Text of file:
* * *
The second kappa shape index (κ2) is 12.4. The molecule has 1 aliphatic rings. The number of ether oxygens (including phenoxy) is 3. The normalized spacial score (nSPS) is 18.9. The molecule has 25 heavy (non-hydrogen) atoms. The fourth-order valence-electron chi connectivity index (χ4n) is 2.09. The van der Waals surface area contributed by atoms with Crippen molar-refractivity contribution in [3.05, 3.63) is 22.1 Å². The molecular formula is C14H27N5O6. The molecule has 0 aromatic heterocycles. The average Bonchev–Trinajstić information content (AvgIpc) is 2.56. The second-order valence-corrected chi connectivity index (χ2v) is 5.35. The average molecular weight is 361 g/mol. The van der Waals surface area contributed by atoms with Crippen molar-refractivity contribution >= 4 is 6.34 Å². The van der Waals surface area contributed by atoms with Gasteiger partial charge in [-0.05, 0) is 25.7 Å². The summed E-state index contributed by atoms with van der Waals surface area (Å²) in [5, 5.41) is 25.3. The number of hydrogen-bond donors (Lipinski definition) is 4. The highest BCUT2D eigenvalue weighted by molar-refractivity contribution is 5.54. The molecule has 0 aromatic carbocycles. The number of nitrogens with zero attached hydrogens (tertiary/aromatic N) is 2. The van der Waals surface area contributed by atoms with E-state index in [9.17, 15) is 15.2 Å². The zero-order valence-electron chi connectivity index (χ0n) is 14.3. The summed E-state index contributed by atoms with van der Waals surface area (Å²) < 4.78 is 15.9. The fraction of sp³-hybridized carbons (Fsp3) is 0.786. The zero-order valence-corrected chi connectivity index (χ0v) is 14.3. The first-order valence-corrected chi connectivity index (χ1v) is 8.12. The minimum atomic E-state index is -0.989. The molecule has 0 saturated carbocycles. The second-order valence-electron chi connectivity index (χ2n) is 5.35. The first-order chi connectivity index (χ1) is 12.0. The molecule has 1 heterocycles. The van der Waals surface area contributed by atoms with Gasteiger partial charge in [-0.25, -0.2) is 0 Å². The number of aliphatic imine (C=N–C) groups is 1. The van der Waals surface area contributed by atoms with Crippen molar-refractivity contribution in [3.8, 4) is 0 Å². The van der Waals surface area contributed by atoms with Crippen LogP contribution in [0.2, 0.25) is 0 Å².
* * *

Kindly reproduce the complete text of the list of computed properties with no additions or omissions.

The second kappa shape index (κ2) is 12.4. The molecule has 1 aliphatic rings. The number of ether oxygens (including phenoxy) is 3. The normalized spacial score (nSPS) is 18.9. The molecule has 25 heavy (non-hydrogen) atoms. The fourth-order valence-electron chi connectivity index (χ4n) is 2.09. The van der Waals surface area contributed by atoms with Crippen molar-refractivity contribution in [3.05, 3.63) is 22.1 Å². The molecular formula is C14H27N5O6. The molecule has 0 aromatic heterocycles. The average Bonchev–Trinajstić information content (AvgIpc) is 2.56. The second-order valence-corrected chi connectivity index (χ2v) is 5.35. The average molecular weight is 361 g/mol. The van der Waals surface area contributed by atoms with Crippen molar-refractivity contribution >= 4 is 6.34 Å². The van der Waals surface area contributed by atoms with Gasteiger partial charge in [-0.05, 0) is 25.7 Å². The summed E-state index contributed by atoms with van der Waals surface area (Å²) in [5, 5.41) is 25.3. The number of hydrogen-bond donors (Lipinski definition) is 4. The highest BCUT2D eigenvalue weighted by molar-refractivity contribution is 5.54. The molecule has 0 aromatic carbocycles. The number of nitrogens with zero attached hydrogens (tertiary/aromatic N) is 2. The van der Waals surface area contributed by atoms with E-state index in [9.17, 15) is 15.2 Å². The zero-order valence-electron chi connectivity index (χ0n) is 14.3. The summed E-state index contributed by atoms with van der Waals surface area (Å²) < 4.78 is 15.9. The fraction of sp³-hybridized carbons (Fsp3) is 0.786. The zero-order valence-corrected chi connectivity index (χ0v) is 14.3. The first-order valence-corrected chi connectivity index (χ1v) is 8.12. The minimum atomic E-state index is -0.989. The molecule has 0 saturated carbocycles. The second-order valence-electron chi connectivity index (χ2n) is 5.35. The first-order chi connectivity index (χ1) is 12.0. The molecule has 1 heterocycles. The van der Waals surface area contributed by atoms with Gasteiger partial charge in [-0.25, -0.2) is 0 Å². The number of aliphatic imine (C=N–C) groups is 1. The van der Waals surface area contributed by atoms with Crippen molar-refractivity contribution in [3.8, 4) is 0 Å². The van der Waals surface area contributed by atoms with Crippen LogP contribution in [0.2, 0.25) is 0 Å².